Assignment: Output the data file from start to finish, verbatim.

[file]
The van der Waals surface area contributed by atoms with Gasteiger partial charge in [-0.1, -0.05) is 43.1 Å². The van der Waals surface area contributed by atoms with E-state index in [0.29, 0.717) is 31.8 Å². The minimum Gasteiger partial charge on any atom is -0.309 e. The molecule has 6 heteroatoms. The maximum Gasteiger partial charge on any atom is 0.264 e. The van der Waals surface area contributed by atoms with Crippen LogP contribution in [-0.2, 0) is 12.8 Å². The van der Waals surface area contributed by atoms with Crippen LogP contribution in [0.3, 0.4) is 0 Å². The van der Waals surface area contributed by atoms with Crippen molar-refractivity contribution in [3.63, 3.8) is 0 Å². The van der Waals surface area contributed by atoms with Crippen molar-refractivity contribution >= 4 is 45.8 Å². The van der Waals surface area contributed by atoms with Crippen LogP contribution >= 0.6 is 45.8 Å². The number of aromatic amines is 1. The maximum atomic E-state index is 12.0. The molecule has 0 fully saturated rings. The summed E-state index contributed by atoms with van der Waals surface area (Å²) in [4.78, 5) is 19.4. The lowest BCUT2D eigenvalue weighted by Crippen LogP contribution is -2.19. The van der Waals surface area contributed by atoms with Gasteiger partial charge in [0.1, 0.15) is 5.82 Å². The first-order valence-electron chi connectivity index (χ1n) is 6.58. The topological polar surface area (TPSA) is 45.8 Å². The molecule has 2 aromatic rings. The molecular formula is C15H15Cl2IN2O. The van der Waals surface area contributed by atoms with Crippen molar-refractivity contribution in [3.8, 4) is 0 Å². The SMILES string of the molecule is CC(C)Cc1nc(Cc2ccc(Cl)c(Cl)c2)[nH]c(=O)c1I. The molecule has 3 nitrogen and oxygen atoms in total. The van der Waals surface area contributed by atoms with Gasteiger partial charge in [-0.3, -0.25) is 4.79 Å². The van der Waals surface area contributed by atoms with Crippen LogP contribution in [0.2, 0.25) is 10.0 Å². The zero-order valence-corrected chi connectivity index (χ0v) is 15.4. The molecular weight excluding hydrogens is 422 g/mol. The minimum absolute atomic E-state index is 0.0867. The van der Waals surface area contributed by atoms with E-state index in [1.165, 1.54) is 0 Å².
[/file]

The van der Waals surface area contributed by atoms with Gasteiger partial charge in [-0.1, -0.05) is 43.1 Å². The van der Waals surface area contributed by atoms with E-state index in [0.29, 0.717) is 31.8 Å². The minimum Gasteiger partial charge on any atom is -0.309 e. The molecule has 6 heteroatoms. The maximum Gasteiger partial charge on any atom is 0.264 e. The van der Waals surface area contributed by atoms with Crippen LogP contribution in [-0.2, 0) is 12.8 Å². The van der Waals surface area contributed by atoms with Crippen LogP contribution in [0.3, 0.4) is 0 Å². The van der Waals surface area contributed by atoms with Crippen molar-refractivity contribution in [3.63, 3.8) is 0 Å². The van der Waals surface area contributed by atoms with Crippen molar-refractivity contribution >= 4 is 45.8 Å². The van der Waals surface area contributed by atoms with Crippen LogP contribution >= 0.6 is 45.8 Å². The number of aromatic amines is 1. The maximum atomic E-state index is 12.0. The molecule has 0 fully saturated rings. The summed E-state index contributed by atoms with van der Waals surface area (Å²) in [4.78, 5) is 19.4. The lowest BCUT2D eigenvalue weighted by Crippen LogP contribution is -2.19. The van der Waals surface area contributed by atoms with Gasteiger partial charge in [0.1, 0.15) is 5.82 Å². The first-order valence-electron chi connectivity index (χ1n) is 6.58. The topological polar surface area (TPSA) is 45.8 Å². The molecule has 2 aromatic rings. The molecular formula is C15H15Cl2IN2O. The van der Waals surface area contributed by atoms with Crippen molar-refractivity contribution in [3.8, 4) is 0 Å². The SMILES string of the molecule is CC(C)Cc1nc(Cc2ccc(Cl)c(Cl)c2)[nH]c(=O)c1I. The molecule has 3 nitrogen and oxygen atoms in total. The van der Waals surface area contributed by atoms with Gasteiger partial charge in [-0.3, -0.25) is 4.79 Å². The van der Waals surface area contributed by atoms with Crippen LogP contribution in [0.2, 0.25) is 10.0 Å². The zero-order valence-corrected chi connectivity index (χ0v) is 15.4. The molecular weight excluding hydrogens is 422 g/mol. The minimum absolute atomic E-state index is 0.0867. The van der Waals surface area contributed by atoms with E-state index in [1.165, 1.54) is 0 Å².